But one of the most impressive features of Lewis as a man has always been his willingness to stand by his convictions. Unless he’s changed considerably since I last spoke to him properly, he will have returned to his first sporting love of tennis convinced that licensing will eventually be acclaimed a trailblazing success, in rugby league and well beyond.
The same with the decision to mothball the Great Britain shirt at the end of the 2007 series against New Zealand, and for the national team to play as England. I remember interviewing Lewis at some length in his Red Hall office to mark his fifth anniversary in the job, shortly after that controversial decision had been announced. He was happy to take full responsibility for it, and categorically refuted my assumption that it was a pragmatic call to secure extra funding.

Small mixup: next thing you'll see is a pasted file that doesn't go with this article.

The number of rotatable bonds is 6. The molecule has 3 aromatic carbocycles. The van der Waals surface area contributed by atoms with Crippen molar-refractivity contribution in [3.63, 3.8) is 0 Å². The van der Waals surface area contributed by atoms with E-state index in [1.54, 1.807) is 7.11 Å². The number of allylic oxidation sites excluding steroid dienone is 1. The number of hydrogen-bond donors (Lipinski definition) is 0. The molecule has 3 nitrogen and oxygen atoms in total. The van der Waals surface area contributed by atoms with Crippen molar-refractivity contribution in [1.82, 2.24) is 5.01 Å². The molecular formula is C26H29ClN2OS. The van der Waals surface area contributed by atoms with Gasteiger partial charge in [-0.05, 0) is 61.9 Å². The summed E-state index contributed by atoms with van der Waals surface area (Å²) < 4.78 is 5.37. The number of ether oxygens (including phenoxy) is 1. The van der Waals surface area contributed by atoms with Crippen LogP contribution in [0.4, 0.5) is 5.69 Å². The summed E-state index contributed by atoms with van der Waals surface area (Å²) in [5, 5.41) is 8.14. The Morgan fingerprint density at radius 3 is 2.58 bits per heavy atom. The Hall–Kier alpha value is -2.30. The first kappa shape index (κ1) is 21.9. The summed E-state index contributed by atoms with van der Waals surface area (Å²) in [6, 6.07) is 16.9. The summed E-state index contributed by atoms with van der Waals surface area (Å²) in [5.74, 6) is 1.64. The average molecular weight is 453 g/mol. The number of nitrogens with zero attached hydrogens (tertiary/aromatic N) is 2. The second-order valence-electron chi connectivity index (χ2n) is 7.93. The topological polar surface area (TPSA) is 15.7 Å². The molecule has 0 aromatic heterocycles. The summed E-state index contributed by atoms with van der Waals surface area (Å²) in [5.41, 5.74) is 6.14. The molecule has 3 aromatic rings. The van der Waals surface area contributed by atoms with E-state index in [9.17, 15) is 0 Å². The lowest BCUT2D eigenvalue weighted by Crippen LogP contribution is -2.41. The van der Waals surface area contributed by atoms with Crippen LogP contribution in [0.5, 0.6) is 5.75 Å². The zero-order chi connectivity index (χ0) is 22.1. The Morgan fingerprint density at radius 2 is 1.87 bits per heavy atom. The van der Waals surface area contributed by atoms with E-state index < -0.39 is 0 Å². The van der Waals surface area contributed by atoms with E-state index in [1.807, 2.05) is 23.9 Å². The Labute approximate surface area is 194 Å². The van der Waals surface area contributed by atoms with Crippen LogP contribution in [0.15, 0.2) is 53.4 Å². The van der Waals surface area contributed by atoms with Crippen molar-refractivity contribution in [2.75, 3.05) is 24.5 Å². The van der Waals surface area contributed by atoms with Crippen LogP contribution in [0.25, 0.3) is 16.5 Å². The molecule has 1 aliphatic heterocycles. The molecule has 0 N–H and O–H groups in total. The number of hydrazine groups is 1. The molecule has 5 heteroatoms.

Whether you agree with him or not - and having grown up cheering GB teams wearing a blue and red V, I never have - this issue does highlight two areas in which Lewis has played the leading role in resetting the priorities of British rugby league for the better.
First, in engaging with the quangos that have become increasingly influential in all aspects of public life - Lewis’s RFL did this so effectively that they were awarded £29.4m from 2009, and that he was appointed the chairman of Sport England a few months later. That’s a significant amount of money, even though it has been trimmed in the last couple of years, and will hopefully bring dividends for the game nationally in the near future.